Metal Printing Status
2020/05/21 Roa Zubia, Guillermo - Elhuyar Zientzia
The 3D printer is in a funny sense. Get a strange effect: Invented in the 1980s, we continue to talk about it as the latest technology. The truth is that the same has happened with drones, with various electronic devices, etc. The key is perception. The 3D printer looks modern and modern, but it is not the latest technology.
It is not the latest technology, but in part yes. 3D printing is in continuous progress. We invented new applications. And above all, we are increasingly using more 3D printing materials. Maybe that's a reason to think it's new.
Conventional 3D printers print polymer instead of printing ink. They are often typical polymers, common plastics: ABS, or polylactic acid, or PET (polyethylene terephthalate), etc. ABS is a copolymer: A-B-S Acrylonitrile Butadiene and Styrene (ABS). That said looks like a very sophisticated (and chemically sophisticated) material, but if I tell you that LEGO parts make them with ABS, you will understand that it is a conventional plastic. And PET, polyethylene terphthalate, is the material of water bottles.
But my intention was not to talk about polymers, but about metals because we are increasingly using more metals in 3D printers. Not in domestic 3D printers, but in the industry: for the manufacture of aeronautical parts or for medicine, for example. Companies that manufacture complex aircraft parts are printing aluminum in aeronautics. It is not usually pure aluminum, but aluminum alloys containing another metal. And parts printed in medicine with titanium. Titanium and medicine. This couple does not need much presentation.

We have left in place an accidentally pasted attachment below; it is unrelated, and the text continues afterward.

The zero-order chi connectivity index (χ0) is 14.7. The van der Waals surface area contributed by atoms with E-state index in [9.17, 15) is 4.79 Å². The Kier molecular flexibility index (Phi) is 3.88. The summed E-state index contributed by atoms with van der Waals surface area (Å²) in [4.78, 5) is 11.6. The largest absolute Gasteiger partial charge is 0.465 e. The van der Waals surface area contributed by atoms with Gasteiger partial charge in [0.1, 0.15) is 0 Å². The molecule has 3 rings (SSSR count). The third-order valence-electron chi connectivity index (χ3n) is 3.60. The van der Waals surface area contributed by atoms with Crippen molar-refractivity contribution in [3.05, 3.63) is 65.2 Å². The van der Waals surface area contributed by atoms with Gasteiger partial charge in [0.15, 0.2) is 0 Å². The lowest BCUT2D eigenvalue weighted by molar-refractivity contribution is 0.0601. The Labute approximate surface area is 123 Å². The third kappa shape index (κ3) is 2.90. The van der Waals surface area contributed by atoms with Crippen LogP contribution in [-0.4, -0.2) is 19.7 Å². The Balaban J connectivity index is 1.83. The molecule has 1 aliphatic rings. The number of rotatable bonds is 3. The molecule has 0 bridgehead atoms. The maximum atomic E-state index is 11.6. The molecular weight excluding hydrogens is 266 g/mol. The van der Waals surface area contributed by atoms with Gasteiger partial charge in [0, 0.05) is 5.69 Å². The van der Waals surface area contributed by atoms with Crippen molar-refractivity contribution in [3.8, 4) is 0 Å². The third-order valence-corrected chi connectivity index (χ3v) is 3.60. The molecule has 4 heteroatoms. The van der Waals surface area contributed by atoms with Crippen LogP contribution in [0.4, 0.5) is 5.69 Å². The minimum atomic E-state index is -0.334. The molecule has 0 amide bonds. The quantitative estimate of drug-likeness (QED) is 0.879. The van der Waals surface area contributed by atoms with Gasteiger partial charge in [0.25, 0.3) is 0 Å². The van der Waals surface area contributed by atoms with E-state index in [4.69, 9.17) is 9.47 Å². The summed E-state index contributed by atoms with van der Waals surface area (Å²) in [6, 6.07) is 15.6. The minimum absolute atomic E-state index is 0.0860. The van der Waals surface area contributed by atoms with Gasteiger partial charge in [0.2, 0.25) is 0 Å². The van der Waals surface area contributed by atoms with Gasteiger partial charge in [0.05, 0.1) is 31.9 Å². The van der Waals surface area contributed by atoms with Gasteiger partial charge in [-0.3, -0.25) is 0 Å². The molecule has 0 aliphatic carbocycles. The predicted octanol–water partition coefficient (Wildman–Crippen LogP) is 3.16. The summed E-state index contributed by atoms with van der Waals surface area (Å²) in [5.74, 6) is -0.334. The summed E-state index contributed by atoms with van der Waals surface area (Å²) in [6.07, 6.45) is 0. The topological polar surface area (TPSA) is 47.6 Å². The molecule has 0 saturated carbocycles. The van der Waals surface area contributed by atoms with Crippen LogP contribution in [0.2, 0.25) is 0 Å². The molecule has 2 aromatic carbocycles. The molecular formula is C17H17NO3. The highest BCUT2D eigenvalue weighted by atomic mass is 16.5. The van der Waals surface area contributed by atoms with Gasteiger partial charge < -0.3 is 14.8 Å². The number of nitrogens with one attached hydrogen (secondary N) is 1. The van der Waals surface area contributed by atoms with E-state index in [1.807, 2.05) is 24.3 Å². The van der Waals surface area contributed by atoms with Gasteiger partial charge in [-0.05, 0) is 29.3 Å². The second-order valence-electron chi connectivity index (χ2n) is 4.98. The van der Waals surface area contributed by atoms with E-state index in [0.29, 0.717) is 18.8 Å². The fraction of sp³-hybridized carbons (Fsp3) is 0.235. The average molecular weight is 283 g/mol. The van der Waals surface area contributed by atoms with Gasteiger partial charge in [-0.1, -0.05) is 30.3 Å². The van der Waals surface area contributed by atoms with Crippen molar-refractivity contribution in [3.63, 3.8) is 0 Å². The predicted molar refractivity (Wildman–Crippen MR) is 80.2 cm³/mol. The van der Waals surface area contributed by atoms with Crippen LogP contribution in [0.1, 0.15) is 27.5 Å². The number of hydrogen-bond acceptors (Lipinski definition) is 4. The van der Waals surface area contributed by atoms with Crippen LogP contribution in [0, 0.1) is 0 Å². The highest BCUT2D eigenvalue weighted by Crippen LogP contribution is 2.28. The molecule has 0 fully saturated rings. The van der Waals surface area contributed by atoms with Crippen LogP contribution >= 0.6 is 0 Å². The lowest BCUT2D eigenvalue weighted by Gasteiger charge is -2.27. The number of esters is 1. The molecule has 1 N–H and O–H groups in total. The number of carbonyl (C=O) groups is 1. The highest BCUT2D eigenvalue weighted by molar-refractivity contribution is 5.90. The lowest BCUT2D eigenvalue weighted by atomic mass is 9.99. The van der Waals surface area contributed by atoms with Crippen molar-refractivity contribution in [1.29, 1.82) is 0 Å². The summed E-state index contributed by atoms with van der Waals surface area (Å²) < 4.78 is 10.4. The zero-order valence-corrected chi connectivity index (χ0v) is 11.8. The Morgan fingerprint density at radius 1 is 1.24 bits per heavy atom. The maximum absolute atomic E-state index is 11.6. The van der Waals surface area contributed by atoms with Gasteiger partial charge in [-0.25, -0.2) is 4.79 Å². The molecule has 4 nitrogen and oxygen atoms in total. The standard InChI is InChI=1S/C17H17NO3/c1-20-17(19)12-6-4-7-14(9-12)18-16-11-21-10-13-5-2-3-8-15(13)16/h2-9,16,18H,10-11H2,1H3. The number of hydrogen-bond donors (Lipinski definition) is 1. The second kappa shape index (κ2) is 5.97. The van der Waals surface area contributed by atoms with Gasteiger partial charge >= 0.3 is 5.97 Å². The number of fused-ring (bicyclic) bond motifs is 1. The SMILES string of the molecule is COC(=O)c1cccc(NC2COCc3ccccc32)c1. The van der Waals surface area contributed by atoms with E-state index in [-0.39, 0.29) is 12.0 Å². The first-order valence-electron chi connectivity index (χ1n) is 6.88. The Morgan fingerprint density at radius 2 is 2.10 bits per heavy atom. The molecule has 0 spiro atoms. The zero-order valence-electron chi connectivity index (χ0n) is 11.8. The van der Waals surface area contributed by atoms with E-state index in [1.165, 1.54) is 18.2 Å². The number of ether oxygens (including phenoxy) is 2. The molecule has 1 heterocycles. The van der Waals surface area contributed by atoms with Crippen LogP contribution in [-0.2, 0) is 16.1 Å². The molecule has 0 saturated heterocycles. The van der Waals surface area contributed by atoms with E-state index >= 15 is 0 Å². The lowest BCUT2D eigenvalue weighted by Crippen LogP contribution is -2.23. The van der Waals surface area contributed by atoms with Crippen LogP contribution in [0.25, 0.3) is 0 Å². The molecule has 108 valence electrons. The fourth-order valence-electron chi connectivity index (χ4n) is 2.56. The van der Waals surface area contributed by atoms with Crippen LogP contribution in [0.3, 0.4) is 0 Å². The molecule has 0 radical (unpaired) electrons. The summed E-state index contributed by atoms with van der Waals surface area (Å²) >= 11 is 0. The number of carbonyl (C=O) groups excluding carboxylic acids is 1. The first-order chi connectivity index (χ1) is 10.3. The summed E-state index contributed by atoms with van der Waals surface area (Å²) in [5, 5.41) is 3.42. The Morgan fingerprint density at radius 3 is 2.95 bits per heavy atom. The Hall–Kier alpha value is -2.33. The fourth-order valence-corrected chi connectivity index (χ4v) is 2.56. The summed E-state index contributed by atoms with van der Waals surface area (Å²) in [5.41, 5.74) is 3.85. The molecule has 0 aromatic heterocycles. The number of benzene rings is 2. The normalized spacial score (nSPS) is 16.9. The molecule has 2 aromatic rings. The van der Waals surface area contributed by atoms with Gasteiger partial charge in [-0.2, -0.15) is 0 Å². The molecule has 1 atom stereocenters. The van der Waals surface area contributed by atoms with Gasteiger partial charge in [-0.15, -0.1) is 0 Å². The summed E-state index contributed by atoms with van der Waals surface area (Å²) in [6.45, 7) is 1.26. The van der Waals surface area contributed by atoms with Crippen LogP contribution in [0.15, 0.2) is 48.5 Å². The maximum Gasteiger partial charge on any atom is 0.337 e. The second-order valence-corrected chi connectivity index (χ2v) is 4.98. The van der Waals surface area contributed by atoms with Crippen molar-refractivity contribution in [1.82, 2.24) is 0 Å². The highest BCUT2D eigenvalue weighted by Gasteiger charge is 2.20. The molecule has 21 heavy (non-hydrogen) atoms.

But there are more examples: there are many industries that use steel, and alloys between gallium and Indian, chromium and cobalt are also used, etc.
The problem is that most 3D printers have to heat the material. Usually the metal is found in the form of powder, melts with heat and merge into the desired shape. Imagine the temperature to be reached in the case of steel, for example.
Why am I counting all this. The idea was that I wanted to justify that some 3D printers are the latest technology. I say yes. This technology remains, in some cases, at the laboratory level, at the research level. The example published in the journal Science in one of the May 2020 numbers may serve: a study on how metal particles absorb energy when metal dust is heated. And it is not yet clear how it occurs at the atomic level. And if the product is a piece we are using during a flight, for example, it is clear that we need to know exactly what happened at the time of the manufacture of that part, right?